Integrated assessment of a schedule is a must! Good integration is impossible amidst poor quality information. Achieving the desired level of execution quality at an early stage is next to impossible unless it is an exact replica of a previous project, a cookie-cutter project. This writeup will help you appreciate the importance of schedule integration through out the project’s phases. Understanding that proper integration is one of schedule’s best quality attributes. Implementing the practice will surely lead to better project results. Reflect on your own professional experience about plan and schedule integration and you’ll realize quickly that integration is needed for all project management elements to communicate properly and prevent the project from falling apart.
A poorly integrated schedule will not show the real critical path, perhaps showing the wrong management handle to the team.
Schedule Quantitative Risk Analysis requires a properly integrated schedule with all the needed elements. All considered activities must be part of the same deterministic network with all important and correct relationships preserved during the iterative calculation.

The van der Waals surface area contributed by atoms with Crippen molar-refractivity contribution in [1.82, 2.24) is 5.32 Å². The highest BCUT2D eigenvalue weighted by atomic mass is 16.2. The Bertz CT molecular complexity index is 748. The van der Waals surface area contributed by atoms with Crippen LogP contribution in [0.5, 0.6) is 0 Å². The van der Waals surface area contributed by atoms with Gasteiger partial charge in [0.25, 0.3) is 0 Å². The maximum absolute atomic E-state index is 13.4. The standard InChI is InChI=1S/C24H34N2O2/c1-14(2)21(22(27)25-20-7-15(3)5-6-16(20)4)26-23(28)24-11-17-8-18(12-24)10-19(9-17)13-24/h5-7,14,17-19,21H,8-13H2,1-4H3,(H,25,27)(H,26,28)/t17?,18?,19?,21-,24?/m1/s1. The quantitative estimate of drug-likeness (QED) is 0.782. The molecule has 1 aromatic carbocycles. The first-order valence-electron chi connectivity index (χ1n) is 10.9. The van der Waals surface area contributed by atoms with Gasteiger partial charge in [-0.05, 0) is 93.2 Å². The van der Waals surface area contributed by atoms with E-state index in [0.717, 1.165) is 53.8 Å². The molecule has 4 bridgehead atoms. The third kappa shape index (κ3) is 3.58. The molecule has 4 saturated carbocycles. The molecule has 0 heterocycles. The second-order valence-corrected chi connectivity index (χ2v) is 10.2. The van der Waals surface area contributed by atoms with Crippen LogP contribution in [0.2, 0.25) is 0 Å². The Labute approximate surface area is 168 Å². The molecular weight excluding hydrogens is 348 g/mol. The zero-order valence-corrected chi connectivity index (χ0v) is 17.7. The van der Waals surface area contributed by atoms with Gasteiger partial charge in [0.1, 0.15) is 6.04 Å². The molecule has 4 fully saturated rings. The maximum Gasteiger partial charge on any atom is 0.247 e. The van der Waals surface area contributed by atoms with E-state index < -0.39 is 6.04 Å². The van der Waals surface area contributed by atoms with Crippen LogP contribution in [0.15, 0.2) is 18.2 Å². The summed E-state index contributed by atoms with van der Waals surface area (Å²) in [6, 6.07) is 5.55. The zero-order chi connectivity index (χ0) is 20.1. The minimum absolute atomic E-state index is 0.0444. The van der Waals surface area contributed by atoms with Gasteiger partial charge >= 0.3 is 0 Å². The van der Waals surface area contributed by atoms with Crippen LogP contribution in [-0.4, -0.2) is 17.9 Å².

How to tell a schedule lacks of integration?
One significant indicator that a schedule lacks integration is the presence of external links. If you find an external link, it signifies a separate network of activities lying outside the realm of your schedule risk model. As much as possible, all the interconnected schedules are present or represented in the integrated model.
Another indicator is the presence of open ends. Open ends, such as missing predecessors and successors, cause wrong time and risk analysis calculations. The greater the number of open ends, the more unreliable the result of quantification becomes. An open-end indicates missing scope, incomplete or missing planning inputs. All open ends must be re-tied properly.